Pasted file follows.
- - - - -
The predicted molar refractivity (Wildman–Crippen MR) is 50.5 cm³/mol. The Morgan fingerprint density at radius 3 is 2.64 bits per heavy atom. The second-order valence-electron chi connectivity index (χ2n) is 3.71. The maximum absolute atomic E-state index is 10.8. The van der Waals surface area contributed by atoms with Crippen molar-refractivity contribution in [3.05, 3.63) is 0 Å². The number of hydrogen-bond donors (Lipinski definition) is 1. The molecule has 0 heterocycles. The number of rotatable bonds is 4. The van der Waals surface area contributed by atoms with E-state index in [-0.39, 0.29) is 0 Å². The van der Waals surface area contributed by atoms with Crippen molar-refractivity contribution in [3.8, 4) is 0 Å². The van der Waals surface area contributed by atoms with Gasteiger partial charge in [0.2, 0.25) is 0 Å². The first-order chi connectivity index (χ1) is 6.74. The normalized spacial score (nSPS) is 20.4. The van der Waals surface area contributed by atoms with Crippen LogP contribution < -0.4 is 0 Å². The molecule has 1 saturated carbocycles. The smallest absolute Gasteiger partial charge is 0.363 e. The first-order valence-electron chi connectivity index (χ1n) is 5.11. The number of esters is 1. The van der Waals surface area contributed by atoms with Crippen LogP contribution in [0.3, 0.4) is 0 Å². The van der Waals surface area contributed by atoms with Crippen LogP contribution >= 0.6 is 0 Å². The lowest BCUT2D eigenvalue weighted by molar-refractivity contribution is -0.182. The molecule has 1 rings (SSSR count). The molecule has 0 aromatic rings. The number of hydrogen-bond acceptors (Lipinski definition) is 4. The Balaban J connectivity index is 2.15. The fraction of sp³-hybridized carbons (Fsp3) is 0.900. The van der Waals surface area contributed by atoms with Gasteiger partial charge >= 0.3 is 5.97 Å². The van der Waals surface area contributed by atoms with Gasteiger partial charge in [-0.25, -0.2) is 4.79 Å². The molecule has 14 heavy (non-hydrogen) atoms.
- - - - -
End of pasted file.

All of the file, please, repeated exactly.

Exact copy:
The predicted molar refractivity (Wildman–Crippen MR) is 50.5 cm³/mol. The Morgan fingerprint density at radius 3 is 2.64 bits per heavy atom. The second-order valence-electron chi connectivity index (χ2n) is 3.71. The maximum absolute atomic E-state index is 10.8. The van der Waals surface area contributed by atoms with Crippen molar-refractivity contribution in [3.05, 3.63) is 0 Å². The number of hydrogen-bond donors (Lipinski definition) is 1. The molecule has 0 heterocycles. The number of rotatable bonds is 4. The van der Waals surface area contributed by atoms with E-state index in [-0.39, 0.29) is 0 Å². The van der Waals surface area contributed by atoms with Crippen molar-refractivity contribution in [3.8, 4) is 0 Å². The van der Waals surface area contributed by atoms with Gasteiger partial charge in [0.2, 0.25) is 0 Å². The first-order chi connectivity index (χ1) is 6.74. The normalized spacial score (nSPS) is 20.4. The van der Waals surface area contributed by atoms with Crippen LogP contribution < -0.4 is 0 Å². The molecule has 1 saturated carbocycles. The smallest absolute Gasteiger partial charge is 0.363 e. The first-order valence-electron chi connectivity index (χ1n) is 5.11. The number of esters is 1. The van der Waals surface area contributed by atoms with Crippen LogP contribution in [0.3, 0.4) is 0 Å². The van der Waals surface area contributed by atoms with Crippen LogP contribution >= 0.6 is 0 Å². The lowest BCUT2D eigenvalue weighted by molar-refractivity contribution is -0.182. The molecule has 1 rings (SSSR count). The molecule has 0 aromatic rings. The number of hydrogen-bond acceptors (Lipinski definition) is 4. The Balaban J connectivity index is 2.15. The fraction of sp³-hybridized carbons (Fsp3) is 0.900. The van der Waals surface area contributed by atoms with Gasteiger partial charge >= 0.3 is 5.97 Å². The van der Waals surface area contributed by atoms with Gasteiger partial charge in [-0.25, -0.2) is 4.79 Å². The molecule has 14 heavy (non-hydrogen) atoms.